There was a time, as I remember, when Dunn was investigating ideas that stemmed in part from the embarrassment often involved in public performing; the task was not to fulfill any gestures or facial expressions. Suddenly, the black screen behind which he’s been making costume changes falls silently (a magical moment), and he walks forward, his face contorting with fleeting half-images of pleasure, pride, shyness, discomfort, and myriad others. Behind him, seated on chairs, or standing, Filbrun, Freebury, Singh, and Williams begin Four for Nothing (1974), a group version of his uneasy solo, with uncompleted or indecisive movements. As he explains, their task in one passage where they stand bent-kneed, their forearms resting on their thighs is to decide how to maintain the position (i.e. keep their arms from slipping off). Do they make the necessary adjustments with their backs or with their arms?
Coquina is set to a score by Robert Ashley that’s structured for quiet keyboard and his own voice reading an enigmatic text three times—softly, louder, and then somewhat flippantly. I think it’s about population and the environment, but I couldn’t swear to that (I scribble sentences like “The idea of feeding the people is something we have to live with” and “A porous bank is no bank at all” and “It is the flow, not the water.”). In the meantime, the five vividly clad dancers perform three bouts of wonderful dancing in Charles Atlas’s lighting (based on Patrick O’Rourke’s 1979 design). They retire to take off articles of clothing during the interludes when serene photos of the ocean refresh our eyes.
Coquina means ground-up shells. Although Dunn didn’t know this when he titled the piece, it fits perfectly. He mentioned that constructing the work involved collecting 152 pages of pictures (mostly of athletes or fashion models) and fashioning the captured poses into dancing. That accounts for the sexy odalisque images and similar ones that occasionally rise from the energetic, variegated patterns. The performers make the most complicated and difficult movements look like interesting tasks they’re striving to master rather than showpieces.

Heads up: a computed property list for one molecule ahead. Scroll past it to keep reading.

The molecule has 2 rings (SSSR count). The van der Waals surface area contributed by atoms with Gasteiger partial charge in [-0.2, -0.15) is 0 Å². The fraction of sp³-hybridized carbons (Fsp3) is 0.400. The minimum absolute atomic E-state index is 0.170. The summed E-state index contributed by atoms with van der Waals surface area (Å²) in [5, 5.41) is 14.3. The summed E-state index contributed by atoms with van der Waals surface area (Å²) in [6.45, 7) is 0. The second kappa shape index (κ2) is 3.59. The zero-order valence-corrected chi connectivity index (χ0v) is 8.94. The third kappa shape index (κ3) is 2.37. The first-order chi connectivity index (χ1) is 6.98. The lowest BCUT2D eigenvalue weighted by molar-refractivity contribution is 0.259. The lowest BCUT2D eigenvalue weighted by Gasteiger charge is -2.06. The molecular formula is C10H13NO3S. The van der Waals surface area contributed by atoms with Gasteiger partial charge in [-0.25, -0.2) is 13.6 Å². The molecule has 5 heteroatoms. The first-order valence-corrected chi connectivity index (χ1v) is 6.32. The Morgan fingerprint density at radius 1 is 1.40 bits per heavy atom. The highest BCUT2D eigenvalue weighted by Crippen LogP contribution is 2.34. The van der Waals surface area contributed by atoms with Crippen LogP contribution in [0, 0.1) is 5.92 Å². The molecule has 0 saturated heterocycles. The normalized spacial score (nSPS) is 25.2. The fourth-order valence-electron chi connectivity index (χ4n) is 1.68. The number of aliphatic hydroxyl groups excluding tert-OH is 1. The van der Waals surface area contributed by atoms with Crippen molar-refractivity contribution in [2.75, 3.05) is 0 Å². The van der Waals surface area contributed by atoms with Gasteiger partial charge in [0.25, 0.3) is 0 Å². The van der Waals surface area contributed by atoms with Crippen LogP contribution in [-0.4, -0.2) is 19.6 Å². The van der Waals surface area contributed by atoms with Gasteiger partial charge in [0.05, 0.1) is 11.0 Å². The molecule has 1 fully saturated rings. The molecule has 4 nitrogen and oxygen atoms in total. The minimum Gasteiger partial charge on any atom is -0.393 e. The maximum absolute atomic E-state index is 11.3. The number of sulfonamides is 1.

On the way into the theater and out of it, people can pause to watch a dual-screen video work that Atlas made of Dunn dancing in the early 80s. Lean and nimble, dressed in red against a red background, he exhibits a provocative blend of the articulate legwork that made him such a valuable Cunningham dancer and the askew wildness that often presents him (like Cunningham himself) as the wise madman, the holy fool.
Atlas, Dunn, and I reminisced in front of a changing array of randomly ordered slides—many of them showing works by still-famous artists like Steve Paxton and Yvonne Rainer, and others of works by people whose names are less well known to the present generation, or who have fallen away from dance or life. Remember Kei Takei, William Dunas, Kenneth King, Viola Farber, Laura Dean, and all those who helped shaped the present?
Here’s something Dunn wrote in 1997: “Dancing I have no idea keep going something happens headline leg-horns arms-deals eye-cons don’t fall back on steps you know go stub stutter flow stay inspired quit the past quote the moment. . . .” The 70s are over, but let’s not forget what that generation of dancemakers taught us about venturesome imagination, artistic integrity and the willpower to avoid compromises.
This week, Deborah Jowitt celebrates 40 years of writing for the Voice.